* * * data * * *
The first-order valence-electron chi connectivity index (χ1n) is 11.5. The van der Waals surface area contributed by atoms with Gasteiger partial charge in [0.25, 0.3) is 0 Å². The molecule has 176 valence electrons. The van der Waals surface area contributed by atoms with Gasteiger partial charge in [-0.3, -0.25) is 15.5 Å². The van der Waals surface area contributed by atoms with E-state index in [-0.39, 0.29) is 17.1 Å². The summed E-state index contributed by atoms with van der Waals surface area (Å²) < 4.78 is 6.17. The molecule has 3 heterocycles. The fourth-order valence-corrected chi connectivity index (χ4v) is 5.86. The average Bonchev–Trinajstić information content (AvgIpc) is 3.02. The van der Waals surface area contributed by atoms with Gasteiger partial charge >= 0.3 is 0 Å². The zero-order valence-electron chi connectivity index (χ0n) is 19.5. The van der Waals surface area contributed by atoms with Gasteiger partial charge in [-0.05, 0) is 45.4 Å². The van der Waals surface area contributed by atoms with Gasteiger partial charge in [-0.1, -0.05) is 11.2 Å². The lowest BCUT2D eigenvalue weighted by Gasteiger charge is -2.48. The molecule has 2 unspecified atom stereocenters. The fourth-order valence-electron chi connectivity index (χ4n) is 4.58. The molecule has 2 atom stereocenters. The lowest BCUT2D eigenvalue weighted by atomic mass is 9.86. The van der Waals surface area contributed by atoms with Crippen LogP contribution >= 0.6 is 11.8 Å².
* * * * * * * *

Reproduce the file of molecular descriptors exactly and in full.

The first-order valence-electron chi connectivity index (χ1n) is 11.5. The van der Waals surface area contributed by atoms with Gasteiger partial charge in [0.25, 0.3) is 0 Å². The molecule has 176 valence electrons. The van der Waals surface area contributed by atoms with Gasteiger partial charge in [-0.3, -0.25) is 15.5 Å². The van der Waals surface area contributed by atoms with E-state index in [-0.39, 0.29) is 17.1 Å². The summed E-state index contributed by atoms with van der Waals surface area (Å²) < 4.78 is 6.17. The molecule has 3 heterocycles. The fourth-order valence-corrected chi connectivity index (χ4v) is 5.86. The average Bonchev–Trinajstić information content (AvgIpc) is 3.02. The van der Waals surface area contributed by atoms with Gasteiger partial charge >= 0.3 is 0 Å². The zero-order valence-electron chi connectivity index (χ0n) is 19.5. The van der Waals surface area contributed by atoms with Gasteiger partial charge in [-0.05, 0) is 45.4 Å². The van der Waals surface area contributed by atoms with Gasteiger partial charge in [-0.1, -0.05) is 11.2 Å². The lowest BCUT2D eigenvalue weighted by Gasteiger charge is -2.48. The molecule has 2 unspecified atom stereocenters. The fourth-order valence-electron chi connectivity index (χ4n) is 4.58. The molecule has 2 atom stereocenters. The lowest BCUT2D eigenvalue weighted by atomic mass is 9.86. The van der Waals surface area contributed by atoms with Crippen LogP contribution >= 0.6 is 11.8 Å².